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Meade 10" Lightbridge

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Meade 10" Lightbridge

Postby defens23 on Sun Jan 16, 2011 10:12 am

My wife bought me this for Christmas. Everyone rants on how great the views are. Maybe it's me but, last night, viewing conditions in NC were great. Temp in 40's, clear sky. Jupiter in southern sky. Took my scope out about an hour before I was going to use it to let it get acclimated to the weather. Lined up Jupiter with the red dot. Was not able to get a clear view with the 2" 26mm Meade eyepiece that came with the scope. So, figuring that maybe it was the optics, I took the 2" out and used my 26 and 20 mm Meade 1.25 super plossls. The view was not any better. Jupiter was still blurry. I can say that I got an amazing view of the moon. But that is not what I want to see with this scope. Supposed to be able to get excellent planetary views along with other celestial sights. Not seeing it. I consider myself an amature but I have an older 6" (real cheap) meade DS-114 scope and I actually got better views with that than I did with the Lightbridge. Something is not right. Help.
defens23
 
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Re: Meade 10" Lightbridge

Postby Jne_K on Mon Jan 17, 2011 11:04 am

Hi

You did good to allow your Lightbridge enough cool down time.

Could be a number of things. Is your Lightbridge properly collimated? You might expect that a new scope would be properly collimated, but not so. Shipping and assembly can cause misalignment. Do you have a shroud for the Lightbridge? If there was a breeze of any kind, that could cause some air currents in the optical path and that can reduce performance. Your DS, of course, needs no shroud. Lastly, there will be nights that are clear and mild, but seeing conditions will be none-the-less poor in terms of either stability, transparency or both and, yes, larger scopes are sometimes more sensitive to seeing conditions than smaller scopes. All in all, I would not place too much weight on one night out. It's going to take a number of nights with any telescope to get a fair reading on performance, assuming everything is in good working order on the scope. Give it a couple more times and let us know your progress.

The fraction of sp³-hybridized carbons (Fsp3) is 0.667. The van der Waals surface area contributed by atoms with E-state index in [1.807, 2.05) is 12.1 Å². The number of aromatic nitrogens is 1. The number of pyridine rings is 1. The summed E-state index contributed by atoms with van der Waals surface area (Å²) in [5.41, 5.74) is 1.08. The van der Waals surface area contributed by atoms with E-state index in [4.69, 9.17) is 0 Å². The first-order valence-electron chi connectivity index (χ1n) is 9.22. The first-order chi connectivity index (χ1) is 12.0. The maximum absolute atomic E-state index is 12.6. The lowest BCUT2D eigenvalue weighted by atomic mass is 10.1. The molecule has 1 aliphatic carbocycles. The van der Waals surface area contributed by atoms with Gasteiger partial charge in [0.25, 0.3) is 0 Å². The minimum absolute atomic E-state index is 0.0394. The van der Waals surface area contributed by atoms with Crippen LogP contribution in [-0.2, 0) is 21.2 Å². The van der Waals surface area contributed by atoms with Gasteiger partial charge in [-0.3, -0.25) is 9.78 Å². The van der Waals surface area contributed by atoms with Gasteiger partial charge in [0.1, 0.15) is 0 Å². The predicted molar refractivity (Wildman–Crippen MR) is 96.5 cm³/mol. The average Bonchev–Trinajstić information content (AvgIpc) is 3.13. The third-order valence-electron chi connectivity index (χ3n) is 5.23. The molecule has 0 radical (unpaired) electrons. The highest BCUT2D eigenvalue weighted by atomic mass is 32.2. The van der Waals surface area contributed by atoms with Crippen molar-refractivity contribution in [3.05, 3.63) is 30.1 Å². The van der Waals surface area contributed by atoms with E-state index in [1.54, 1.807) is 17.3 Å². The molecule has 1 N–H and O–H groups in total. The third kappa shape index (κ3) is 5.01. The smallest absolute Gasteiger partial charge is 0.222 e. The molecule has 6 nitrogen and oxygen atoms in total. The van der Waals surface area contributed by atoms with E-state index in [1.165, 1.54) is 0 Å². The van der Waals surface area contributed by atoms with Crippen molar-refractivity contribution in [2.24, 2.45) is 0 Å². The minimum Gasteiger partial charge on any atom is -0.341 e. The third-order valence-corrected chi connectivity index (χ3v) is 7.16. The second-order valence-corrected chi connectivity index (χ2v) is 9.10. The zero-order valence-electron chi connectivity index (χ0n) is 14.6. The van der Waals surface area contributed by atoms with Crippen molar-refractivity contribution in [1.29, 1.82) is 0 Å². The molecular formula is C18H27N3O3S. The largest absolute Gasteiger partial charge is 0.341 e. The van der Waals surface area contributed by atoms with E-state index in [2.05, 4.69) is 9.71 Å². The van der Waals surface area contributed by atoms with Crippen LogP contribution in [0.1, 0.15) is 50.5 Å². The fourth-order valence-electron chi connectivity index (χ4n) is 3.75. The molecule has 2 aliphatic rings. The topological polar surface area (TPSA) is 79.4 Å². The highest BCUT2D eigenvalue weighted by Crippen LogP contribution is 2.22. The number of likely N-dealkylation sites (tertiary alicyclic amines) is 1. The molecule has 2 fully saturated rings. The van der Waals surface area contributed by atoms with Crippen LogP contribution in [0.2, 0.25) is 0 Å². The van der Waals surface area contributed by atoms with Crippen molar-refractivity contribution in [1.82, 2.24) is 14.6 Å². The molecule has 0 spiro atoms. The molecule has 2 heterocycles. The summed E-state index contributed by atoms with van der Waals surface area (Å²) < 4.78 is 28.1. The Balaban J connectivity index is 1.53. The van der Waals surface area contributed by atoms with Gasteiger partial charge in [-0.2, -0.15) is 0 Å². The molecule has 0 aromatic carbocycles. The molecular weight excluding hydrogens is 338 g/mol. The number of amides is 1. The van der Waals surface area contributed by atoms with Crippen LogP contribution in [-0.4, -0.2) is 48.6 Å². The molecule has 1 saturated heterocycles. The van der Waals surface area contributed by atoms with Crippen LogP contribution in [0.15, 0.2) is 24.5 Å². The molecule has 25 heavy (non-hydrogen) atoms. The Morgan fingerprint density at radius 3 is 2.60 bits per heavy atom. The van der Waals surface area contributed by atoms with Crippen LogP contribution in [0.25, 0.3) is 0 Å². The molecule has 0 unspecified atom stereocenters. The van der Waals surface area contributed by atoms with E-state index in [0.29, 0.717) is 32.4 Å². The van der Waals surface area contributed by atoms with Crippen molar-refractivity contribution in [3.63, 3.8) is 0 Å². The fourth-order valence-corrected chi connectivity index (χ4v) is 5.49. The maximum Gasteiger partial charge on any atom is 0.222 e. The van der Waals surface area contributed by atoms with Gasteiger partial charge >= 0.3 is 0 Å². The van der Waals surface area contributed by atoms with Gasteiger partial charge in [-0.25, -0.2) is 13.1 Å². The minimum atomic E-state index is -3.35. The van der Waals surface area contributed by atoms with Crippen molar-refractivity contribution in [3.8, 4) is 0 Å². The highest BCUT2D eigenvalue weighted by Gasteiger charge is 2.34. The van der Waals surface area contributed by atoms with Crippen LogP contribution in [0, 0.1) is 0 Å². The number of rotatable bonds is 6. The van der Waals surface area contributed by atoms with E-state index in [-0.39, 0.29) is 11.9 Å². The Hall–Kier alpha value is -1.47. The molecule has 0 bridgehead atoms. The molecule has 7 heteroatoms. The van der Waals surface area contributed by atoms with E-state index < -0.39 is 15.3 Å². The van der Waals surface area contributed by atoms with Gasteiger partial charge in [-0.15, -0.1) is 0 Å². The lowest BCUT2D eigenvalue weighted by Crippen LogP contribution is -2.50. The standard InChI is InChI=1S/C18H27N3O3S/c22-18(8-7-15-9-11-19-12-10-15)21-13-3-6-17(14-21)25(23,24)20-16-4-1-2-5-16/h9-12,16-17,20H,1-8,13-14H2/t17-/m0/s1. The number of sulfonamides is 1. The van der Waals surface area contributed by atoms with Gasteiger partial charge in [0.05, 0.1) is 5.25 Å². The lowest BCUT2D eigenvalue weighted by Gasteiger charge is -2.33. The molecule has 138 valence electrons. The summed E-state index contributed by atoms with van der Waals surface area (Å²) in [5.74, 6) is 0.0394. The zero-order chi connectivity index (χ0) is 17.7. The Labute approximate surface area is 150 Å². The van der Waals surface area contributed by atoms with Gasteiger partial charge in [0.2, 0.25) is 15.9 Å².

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Re: Meade 10" Lightbridge

Postby defens23 on Mon Jan 17, 2011 1:12 pm

Thank you for your help. I have considered the fact that it may need to be collimated. I removed the eyepice and visually looked through the optics holder at the mirror. The crosshairs appear to be way off. I would assume that by eyeballing it, the crosshairs you see from looking through the optics holder should be close the the center mark on the primary mirror, correct? Any preference on a collimator tool? Laser, non-laser? As for the shroud, I live in a rural area with little light. Saturday night was quite calm. I will collimate it first and consider the shroud.
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Re: Meade 10" Lightbridge

Postby Jne_K on Tue Jan 18, 2011 10:42 am

Hi

Yes, that is correct. There is a good article on reflector collimation online at Sky and Telescope here. As for tools, I still like the old Cheshire tools, such as the Celestron collimation specialty for scopes that are way out of alignment because it tells you if the secondary or the primary is off. Laser tools are great for less serious cases of misalignment, but they don't pinpoint whether it is the secondary or primary that is off, though most of the time it is the primary. Lasers are, though, much easier to use. Takes a bit of work to figure out how to use a Cheshire, properly.
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Re: Meade 10" Lightbridge

Postby defens23 on Wed Jan 19, 2011 7:19 pm

I wanted to thank you again for all of your help. I have been doing some research over the past couple of days. It appears that many people have issues pertaining to getting a properly collimated telescope using a laser collimator. I am going to give the one you recommended (Celestron collimation specialty) a try first. I'll let you know how I make out. Again, thank you for all of your help.
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Re: Meade 10" Lightbridge

Postby Jne_K on Thu Jan 20, 2011 3:31 pm

You are so very welcome. Please let us know how it goes.
Thanks for posting with us
Joanie K - Your personal optics expert

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Blog: http://blog.opticsplanet.com/
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